This doesn’t work perfectly for every query, unfortunately.  For some subjects, we don’t have accurate call number information entered in yet (see more here).  Other subjects have other challenges associated with them.

You can give this new functionality a try at  Keep in mind that our “wwwdev2” site can only be accessed from computers on campus that are in the University Libraries faculty/staff IP range.

If you are interested in further information, I’ve answered what I expect will be common questions below.

Research Specialist Card Q & A

Q: Will these results display in Scout?

A: These results aren’t currently slated to display in Scout, but it’s possible to do so and it’s something we will consider for the future.

Q: How did this come about?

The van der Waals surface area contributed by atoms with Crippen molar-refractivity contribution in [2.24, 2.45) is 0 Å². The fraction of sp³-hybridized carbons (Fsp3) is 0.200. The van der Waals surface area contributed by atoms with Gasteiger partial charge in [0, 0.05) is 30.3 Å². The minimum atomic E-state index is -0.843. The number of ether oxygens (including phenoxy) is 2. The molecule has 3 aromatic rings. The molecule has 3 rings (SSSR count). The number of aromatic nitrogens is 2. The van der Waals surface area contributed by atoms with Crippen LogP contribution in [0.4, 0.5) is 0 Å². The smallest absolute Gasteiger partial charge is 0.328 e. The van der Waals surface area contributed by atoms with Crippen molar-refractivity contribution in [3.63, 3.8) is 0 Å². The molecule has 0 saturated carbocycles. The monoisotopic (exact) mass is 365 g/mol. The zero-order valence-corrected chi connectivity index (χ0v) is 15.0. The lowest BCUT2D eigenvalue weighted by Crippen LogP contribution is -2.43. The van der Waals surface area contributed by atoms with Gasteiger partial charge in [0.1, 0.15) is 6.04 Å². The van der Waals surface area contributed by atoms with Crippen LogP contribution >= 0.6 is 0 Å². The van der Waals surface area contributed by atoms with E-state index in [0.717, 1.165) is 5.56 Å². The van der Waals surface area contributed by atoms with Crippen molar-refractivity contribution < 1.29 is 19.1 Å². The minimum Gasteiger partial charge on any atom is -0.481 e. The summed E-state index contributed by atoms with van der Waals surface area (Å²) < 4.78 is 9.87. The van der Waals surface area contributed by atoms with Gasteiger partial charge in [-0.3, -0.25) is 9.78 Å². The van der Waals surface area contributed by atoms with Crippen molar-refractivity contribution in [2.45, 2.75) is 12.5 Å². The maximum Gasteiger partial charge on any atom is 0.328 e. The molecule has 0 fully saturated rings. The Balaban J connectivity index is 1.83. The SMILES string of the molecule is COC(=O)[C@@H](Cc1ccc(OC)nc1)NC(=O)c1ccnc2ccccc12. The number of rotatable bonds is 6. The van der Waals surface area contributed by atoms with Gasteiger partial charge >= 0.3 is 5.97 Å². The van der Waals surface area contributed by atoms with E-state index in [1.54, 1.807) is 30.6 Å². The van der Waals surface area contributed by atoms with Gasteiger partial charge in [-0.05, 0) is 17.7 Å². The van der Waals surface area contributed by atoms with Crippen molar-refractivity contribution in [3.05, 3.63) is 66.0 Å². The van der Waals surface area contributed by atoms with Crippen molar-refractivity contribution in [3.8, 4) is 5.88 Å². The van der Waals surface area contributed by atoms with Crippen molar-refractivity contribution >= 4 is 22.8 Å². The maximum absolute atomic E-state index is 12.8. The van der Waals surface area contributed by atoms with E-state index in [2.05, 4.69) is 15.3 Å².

A: Since the initial launch of OneSearch in the fall of 2015, Web Services has been eager to add a section to OneSearch that promotes reference services.  Ideally, we didn’t want to just display static links — we wanted the reference services of individual librarians to appear based on the context that the user’s search terms provide.  We spoke to other institutions that had a Research Help section of their search results and decided it was something we could implement as well.

Q: How do you match user queries to subject specialties?

A: Our first iteration of this idea used the keywords that University of Alabama librarians supplied before the launch of the redesign last summer.  This approach was fairly limited, since a very large proportion of OneSearch user queries didn’t match any of our keywords.

We couldn’t help but notice that Michigan’s site returned relevant librarians for a wide range of queries.  When we emailed Michigan to ask them how they were accomplishing this, they informed us that they were taking the query the user put in, searching the catalog with it, and using the call numbers from the results to classify the query in their in-house taxonomy for subject specialties.   Once they had classified a query into that hierarchy, they would display the librarian associated with that specialty or specialties.